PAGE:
Other types of income you may need to report include prizes or awards, income from a trust, hobby income, or gambling income. Even if you do not receive a tax form for these payments, you still need to report them on your tax return.
Investment and retirement income
If you have any investment accounts, including retirement plans, you will also need the applicable forms from your financial institutions before doing taxes. These include:
- Form 1099-INT: where interest income is reported
- Form 1099-R: income from a pension, IRA, or annuity
- Form 1099-OID: used if the original issue discount (OID) in gross income is at least $10
- Form 1099-DIV: dividend income
- Form 1099-B: for proceeds from broker and barter exchange income
- Form 1099-S: reports income from real estate sales or exchanges and some royalty payments
- Forms 1099-SA: reimbursements from Health Savings Accounts
- Form 1099-LTC: long-term care reimbursements
Today’s institutions may have enrolled you in a paperless program. So, instead of receiving a physical copy of your investment tax form in the mail, you may be able to find it in your online portal for easier access. If this is an option, it can help speed up the preparation process.
Documents for deductions
Depending on your situation, you may need certain statements or receipts to claim deductions on your return. For example, if you made significant charitable donations, make sure you have those records to report that information accurately. Charitable donations may be cash or non-cash donations.
Other records you may need for deductions include the following:
- Medical expenses
- Doctor/hospital visit payments
- Childcare expenses
- Payments to daycare centers or other childcare providers
- Homeownership documents, including:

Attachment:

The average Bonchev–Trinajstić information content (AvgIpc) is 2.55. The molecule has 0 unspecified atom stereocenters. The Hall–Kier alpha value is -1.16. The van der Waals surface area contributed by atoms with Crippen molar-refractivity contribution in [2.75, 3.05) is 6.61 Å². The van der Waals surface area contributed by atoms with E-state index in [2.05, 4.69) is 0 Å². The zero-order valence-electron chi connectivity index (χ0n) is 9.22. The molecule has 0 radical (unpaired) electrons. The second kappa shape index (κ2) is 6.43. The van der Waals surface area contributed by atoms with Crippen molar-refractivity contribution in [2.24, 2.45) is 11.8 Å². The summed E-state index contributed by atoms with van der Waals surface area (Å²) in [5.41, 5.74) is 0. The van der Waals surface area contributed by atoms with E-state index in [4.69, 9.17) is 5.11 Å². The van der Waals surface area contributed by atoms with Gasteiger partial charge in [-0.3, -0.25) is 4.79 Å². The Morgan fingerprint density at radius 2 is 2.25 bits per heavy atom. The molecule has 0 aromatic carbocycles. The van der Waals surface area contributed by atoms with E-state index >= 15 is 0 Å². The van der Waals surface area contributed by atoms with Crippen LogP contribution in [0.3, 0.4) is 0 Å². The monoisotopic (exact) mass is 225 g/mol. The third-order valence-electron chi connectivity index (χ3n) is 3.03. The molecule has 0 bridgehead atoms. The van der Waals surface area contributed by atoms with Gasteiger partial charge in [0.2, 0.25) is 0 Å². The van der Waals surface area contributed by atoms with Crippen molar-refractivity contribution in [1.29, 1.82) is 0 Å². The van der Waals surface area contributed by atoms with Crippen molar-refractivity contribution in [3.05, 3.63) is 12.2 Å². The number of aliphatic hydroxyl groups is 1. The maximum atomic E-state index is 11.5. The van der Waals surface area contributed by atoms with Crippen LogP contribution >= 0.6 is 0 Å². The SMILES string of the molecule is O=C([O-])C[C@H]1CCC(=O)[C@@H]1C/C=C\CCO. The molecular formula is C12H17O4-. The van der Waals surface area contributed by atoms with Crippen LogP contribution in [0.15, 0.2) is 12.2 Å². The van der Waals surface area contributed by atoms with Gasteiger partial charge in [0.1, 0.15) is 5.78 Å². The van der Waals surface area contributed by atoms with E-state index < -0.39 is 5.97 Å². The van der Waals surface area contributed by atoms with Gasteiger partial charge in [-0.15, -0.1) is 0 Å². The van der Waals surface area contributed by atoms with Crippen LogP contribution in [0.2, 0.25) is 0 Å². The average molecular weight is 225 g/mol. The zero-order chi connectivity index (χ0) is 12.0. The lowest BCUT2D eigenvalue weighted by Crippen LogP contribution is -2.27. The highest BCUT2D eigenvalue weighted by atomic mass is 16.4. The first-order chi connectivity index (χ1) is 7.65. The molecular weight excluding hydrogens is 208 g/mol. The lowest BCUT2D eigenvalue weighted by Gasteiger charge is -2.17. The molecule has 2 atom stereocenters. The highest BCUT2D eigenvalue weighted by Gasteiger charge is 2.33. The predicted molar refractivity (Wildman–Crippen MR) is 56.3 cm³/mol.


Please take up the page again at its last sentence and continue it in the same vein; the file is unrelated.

- Property tax records
- Form 1098 or other mortgage interest documents
- Records for energy-efficiency home improvements
- Educational expenses, reported on Form 1098-T or 1098-E
- Scholarships or fellowships received
- Other qualified educational expenses
- Educator (K-12) expenses
- Supplies for the classroom
- Tax payments
- State and local tax paid aside from wage withholding
- Vehicle sales tax
- Retirement contributions on Form 5498, 5498-QA, or 5498-ESA
- Disaster payments for federally declared disaster
These deductions can make a big impact on your tax burden, so always be thorough in record-keeping to ensure everything is reported.
Stimulus payment information
For tax years 2020 and 2021, you will need information about the economic impact payments (EIPs), or stimulus payments, if you qualified for them. IRS Notice 1444 shows the amounts you were paid, but keep records of when you received it and how much you were given each time.
If you did not receive the amounts you are owed, you can claim the Recovery Rebate Credit for the 2020 tax return to claim the rest of a stimulus payment.
Work with a tax professional for your tax-related questions
Depending on your work, income, and investments, your tax return may get complicated fast. To make sure you have all the documents you need—and that everything is claimed that you’re eligible for—work with a tax professional who knows how to take care of it all.
The team at Provident CPA and Business Advisors is ready to help. We can help you minimize your tax burden as a business owner or individual taxpayer. Work with our team to create the right tax plan. Contact us today to learn more about our services.